Medicine Interviews

The best place to start is Oxford's official information on preparing for interviews. But after you've looked there, read on to hear some students talk about their Medicine interviews.

Mixture of academic and ethics questions. Some examples: Should a man in chronic pain be able to use cannabis to relieve it? Are humans still evolving? Compare how V=IR describes the flow of electricity to the factors that affect blood flow. I was asked to calculate the concentration of a solution given a number of grams of a substance and a volume of water. I had one where I was given some imaging which showed the stages of the cell cycle. Another was a microscopy slide and I had to describe what I could see. The one slightly off the wall question I got was 'you are in a boat on a lake. You have a bowling ball, which you drop into the water. Does the level of water in the lake go up or down?'

The interviewers were nice and did not expect immediate, or indeed any, answers, and walked you through the questions when you were stuck. I had three interviews at Merton and two at Keble. I stayed at Merton and the whole process was pretty fun.

Alec, Merton, student from 2008

I know the interview experience can be daunting in general, especially with the scary stories you often hear, but it was actually not that bad for me. I was interviewed at Exeter and Pembroke, and at both colleges, the interviews were designed to see if I would fit in well with the tutorial teaching format of Oxford. At Exeter especially, it seemed almost like a discussion of the topics that they asked about. There were challenging questions, designed to take you out of your comfort zone into areas you'd never have learnt about before, but whenever I hit a roadblock, the interviewers tried to guide me through to get to an answer. It was designed to see how I would deal with unseen situations, to try and figure out how I think and tackle problems.

Kritica, Exeter, student from 2013
Movin Abeywickrema

The student helpers were so welcoming and willing to answer questions, no matter how trivial. It was great fun to hang out and watch films with other applicants in the Junior Common Room. In the interviews, the tutors were really understanding about giving me time to think about questions.

Movin, Lincoln, student from 2013
Philip Baker

In my first interview was asked to design experiments that could be used to test hypotheses, to figure out how the human brain calculates depth of vision and to discuss in great detail a specific aspect of medicine which interests me. I felt stretched to the limit of my knowledge for the entire interview and was mentally exhausted by the end, however, it was strangely enjoyable because each question made me think "why haven't I thought about that before, it seems so obvious?!"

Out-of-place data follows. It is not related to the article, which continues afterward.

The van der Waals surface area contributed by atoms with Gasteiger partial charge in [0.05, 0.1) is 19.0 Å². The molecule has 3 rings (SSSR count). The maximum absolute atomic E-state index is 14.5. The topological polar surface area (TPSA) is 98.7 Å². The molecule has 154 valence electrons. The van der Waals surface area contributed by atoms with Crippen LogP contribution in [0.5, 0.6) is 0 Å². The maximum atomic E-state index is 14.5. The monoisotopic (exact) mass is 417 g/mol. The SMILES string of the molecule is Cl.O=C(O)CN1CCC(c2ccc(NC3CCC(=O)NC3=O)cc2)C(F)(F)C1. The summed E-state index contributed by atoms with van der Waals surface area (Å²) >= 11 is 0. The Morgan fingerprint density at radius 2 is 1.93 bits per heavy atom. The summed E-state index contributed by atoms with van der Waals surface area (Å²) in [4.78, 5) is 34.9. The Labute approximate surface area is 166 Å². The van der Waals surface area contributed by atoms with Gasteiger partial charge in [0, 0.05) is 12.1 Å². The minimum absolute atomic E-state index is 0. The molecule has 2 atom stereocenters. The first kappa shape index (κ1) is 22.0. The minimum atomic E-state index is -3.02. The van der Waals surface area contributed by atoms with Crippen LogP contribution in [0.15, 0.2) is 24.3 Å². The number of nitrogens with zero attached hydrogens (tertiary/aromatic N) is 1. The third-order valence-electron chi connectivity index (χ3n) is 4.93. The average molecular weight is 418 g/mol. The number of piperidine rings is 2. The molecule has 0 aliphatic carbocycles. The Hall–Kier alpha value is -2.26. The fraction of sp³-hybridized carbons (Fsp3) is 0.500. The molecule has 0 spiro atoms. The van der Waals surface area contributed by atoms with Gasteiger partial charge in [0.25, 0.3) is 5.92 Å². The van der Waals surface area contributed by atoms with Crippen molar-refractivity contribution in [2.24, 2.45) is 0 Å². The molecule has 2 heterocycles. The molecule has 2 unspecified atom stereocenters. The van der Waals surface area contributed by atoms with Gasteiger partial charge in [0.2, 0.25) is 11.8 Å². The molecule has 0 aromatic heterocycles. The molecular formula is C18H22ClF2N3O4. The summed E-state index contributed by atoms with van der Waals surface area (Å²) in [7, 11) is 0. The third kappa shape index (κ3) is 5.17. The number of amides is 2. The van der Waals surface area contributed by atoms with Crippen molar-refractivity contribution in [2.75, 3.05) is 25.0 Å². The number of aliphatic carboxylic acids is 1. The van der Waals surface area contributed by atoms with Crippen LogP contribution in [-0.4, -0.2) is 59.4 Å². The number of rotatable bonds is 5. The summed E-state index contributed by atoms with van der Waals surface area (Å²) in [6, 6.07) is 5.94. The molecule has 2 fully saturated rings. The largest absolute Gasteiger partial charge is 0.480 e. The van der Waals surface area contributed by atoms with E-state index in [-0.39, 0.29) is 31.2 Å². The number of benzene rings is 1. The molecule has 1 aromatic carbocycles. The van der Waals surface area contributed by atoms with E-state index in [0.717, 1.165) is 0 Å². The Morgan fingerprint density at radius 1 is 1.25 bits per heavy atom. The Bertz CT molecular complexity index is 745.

In my second interview I was asked about epidemiology of HIV in South Africa, nervous transmission of impulses through the body, and designed an experiment to test the speed of reflex action. I stated everything I knew that could help me answer the question (however little I did actually know) and then made decisions using that knowledge until I reached a conclusion.

In my third interview, I was asked about my reasons to apply to Oxford and why I wanted to be a doctor. The scientific questions were about the effect on the blood's ability to clot if one clothing factor increased in concentration and medical conditions the person may suffer as a result and how changes to their medication would affect the ability to clot. I was absolutely roasted by the interviewers for the first part but managed to keep calm for the rest of the questions.

The fourth and final interview contained no scientific questions but Instead presented a series of ethical dilemmas which I had to evaluate and make a decision on. I tried to stick to my own "code of ethics" when making decisions even when the situation was changed. I spilt a glass of water on one of the interviewers so thought I'd said goodbye to my Oxford Dream.

How you feel the interviews went is actually a very poor judgement of how you did!

Philip, Brasenose, 4th year
Molly Nichols

You are often asked questions the tutors know you cannot answer. They want to see how you attempt to answer the questions and how you think. They want to see you using what you know to work out something you don't. I was asked many physics-centred questions. What is the length of this rope? What is its tensile strength? Why is it harder to balance on a bike coming to a stop than one travelling at a steady speed? I was also asked ethical questions about organ donation and the cost of life.

Molly, Queen's, student from 2014

<<  Return to Medicine